There may be some historical reference in this passage, that public announcements were engraved or written in large letters and posted in the marketplace for all to see and read, but there is great application to our own lives. When we have cried out to God, then set ourselves apart to hear His voice, we ought not to forget the important step of writing down God’s answers. In Habakkuk’s day, the messages were written so that a runner could read them and carry them on to others. In our lives, writing what God reveals to us serves several purposes:

  • Like the runners of Habakkuk’s day, we also run through life. Taking time to write the message causes us to pause and consider it. These are not simply messages about upcoming events. This is revelation from God. God is revealing Himself and His plans to us. Is there a thing more worthy of being put in permanent form? Notice that both translations use the words “tablets” – these are not messages to be written on parchment. These are messages that deserve a more permanent record
  • The process of writing the message often helps to clarify it. Notice that Habakkuk’s letters are to be large and clear. God wants everyone to understand. I often find that writing brings great clarity and understanding to what God has said.
  • Revelation from God that has been clearly written down serves as faith mile markers with which we can track our journey. When I read my old journal entries, I am reminded that there was a time when I didn’t know some of the things I know now. As I read about the struggles I went through to learn some lesson of faith (often struggles that have been long forgotten), I am encouraged that my current faith struggle will also lead to growth and a greater understanding of the goodness of God.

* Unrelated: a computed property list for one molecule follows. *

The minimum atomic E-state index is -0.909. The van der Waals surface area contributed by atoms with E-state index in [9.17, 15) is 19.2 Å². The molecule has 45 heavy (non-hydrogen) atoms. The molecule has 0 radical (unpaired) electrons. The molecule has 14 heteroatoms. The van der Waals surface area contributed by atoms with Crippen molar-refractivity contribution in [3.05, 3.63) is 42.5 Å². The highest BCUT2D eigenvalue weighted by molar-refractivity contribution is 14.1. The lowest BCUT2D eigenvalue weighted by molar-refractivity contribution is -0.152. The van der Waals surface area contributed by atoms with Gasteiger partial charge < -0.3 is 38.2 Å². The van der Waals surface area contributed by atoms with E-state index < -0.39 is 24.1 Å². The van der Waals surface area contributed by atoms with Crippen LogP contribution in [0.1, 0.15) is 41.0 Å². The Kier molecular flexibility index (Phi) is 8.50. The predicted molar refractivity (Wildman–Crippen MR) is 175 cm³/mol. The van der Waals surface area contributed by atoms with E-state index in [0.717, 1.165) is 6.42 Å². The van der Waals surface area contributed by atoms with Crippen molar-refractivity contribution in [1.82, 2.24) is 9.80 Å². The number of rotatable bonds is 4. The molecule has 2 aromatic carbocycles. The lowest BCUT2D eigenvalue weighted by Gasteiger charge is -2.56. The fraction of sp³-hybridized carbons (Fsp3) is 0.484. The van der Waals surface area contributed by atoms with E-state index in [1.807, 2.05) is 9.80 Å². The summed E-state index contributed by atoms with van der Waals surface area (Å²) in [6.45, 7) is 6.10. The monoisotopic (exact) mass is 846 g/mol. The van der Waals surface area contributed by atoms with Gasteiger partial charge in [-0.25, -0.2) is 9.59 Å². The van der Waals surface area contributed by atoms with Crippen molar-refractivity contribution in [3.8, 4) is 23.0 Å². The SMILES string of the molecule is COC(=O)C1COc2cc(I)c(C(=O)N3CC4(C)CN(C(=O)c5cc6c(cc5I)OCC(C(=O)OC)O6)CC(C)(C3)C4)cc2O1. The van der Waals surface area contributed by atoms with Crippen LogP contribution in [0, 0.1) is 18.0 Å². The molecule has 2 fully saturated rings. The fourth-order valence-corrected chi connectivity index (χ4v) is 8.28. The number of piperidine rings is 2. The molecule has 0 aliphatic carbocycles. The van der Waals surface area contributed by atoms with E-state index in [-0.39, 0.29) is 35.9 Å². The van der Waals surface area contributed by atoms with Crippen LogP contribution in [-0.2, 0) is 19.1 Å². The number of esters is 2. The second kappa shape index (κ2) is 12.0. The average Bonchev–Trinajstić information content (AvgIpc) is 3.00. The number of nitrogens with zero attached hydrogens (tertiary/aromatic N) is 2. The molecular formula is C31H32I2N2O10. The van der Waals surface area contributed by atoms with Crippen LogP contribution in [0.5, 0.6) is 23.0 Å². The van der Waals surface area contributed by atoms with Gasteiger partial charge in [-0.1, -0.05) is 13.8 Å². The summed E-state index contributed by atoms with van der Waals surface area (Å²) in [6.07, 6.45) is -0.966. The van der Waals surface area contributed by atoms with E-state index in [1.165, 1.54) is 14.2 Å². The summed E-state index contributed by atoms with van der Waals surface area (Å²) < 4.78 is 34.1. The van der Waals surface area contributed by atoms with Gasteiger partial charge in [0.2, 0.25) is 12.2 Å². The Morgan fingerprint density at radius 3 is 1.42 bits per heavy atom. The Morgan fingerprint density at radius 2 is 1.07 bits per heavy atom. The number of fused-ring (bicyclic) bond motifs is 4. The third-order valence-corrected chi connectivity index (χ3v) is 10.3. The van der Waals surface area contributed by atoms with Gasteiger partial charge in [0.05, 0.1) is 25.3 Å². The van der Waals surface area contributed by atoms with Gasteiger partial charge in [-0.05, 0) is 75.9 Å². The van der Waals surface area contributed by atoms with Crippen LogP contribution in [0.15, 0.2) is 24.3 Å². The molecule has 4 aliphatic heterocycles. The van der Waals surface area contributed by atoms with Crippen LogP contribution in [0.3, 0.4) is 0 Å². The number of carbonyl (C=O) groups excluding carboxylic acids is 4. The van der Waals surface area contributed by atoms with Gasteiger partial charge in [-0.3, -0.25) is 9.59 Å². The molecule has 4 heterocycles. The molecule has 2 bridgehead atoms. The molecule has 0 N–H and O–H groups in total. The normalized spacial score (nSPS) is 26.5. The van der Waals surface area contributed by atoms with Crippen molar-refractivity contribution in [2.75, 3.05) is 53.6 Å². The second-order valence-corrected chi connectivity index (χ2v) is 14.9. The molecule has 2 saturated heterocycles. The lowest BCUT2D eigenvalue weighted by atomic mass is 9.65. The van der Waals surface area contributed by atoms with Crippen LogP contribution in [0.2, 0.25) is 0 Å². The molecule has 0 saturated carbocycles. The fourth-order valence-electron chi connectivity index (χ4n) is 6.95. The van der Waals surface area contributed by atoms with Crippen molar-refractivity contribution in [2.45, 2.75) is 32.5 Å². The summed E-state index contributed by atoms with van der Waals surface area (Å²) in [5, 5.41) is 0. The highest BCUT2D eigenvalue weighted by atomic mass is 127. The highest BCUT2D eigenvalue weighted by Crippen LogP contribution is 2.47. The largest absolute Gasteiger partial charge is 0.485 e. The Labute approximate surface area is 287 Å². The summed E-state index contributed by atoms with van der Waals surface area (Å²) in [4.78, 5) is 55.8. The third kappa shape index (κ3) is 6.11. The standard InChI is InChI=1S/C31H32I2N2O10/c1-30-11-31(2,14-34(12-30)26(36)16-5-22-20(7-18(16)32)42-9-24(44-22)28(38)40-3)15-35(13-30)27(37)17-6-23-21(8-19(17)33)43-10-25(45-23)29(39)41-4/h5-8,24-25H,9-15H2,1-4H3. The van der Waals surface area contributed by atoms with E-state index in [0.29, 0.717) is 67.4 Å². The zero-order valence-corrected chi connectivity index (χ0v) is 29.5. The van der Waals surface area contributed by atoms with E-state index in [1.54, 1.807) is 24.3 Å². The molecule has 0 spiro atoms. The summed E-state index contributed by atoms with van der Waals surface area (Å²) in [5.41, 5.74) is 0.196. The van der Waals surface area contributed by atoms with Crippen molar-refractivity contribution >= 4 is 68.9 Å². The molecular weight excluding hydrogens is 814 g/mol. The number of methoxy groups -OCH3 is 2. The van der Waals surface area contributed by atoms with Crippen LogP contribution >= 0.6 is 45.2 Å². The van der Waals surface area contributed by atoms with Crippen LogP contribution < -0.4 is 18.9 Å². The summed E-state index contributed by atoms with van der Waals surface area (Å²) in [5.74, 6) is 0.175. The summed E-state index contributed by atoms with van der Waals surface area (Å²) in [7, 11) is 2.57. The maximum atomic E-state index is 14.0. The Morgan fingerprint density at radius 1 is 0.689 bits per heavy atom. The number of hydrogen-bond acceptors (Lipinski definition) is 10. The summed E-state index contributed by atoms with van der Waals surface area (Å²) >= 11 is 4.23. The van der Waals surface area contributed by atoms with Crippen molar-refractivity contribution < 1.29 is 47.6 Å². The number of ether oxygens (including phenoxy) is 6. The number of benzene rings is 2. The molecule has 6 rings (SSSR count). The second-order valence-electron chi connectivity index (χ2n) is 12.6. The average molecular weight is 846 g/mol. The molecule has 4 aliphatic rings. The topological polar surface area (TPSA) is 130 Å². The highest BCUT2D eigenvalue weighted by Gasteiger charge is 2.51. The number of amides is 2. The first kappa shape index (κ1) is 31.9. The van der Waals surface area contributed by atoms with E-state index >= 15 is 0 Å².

• Writing the message makes it available to posterity. I have one of my grandmother’s old diaries. While much of it is filled with everyday kinds of things, what a blessing it is to read the entries that talk about her dreams for life and answers to her prayers.

I know that not everyone is a writer and the thought of writing the vision and making it plain almost paralyzes you. There are other ways to record the vision. Here are some ideas for those of you who are disinclined to write the vision:

  • Record the vision. Speak into a tape recorder or record it through your computer. There is a website that allows you to record messages and share them with your friends. I’ve used it in these blogs.
  • Create a pictorial record of the vision. If you’re an artist, draw the vision. You may even have received the revelation from God more as a vision than as words whispered in your spirit. Be careful to include enough in the picture that the vision will be clear when you look at it next week, next month or next year.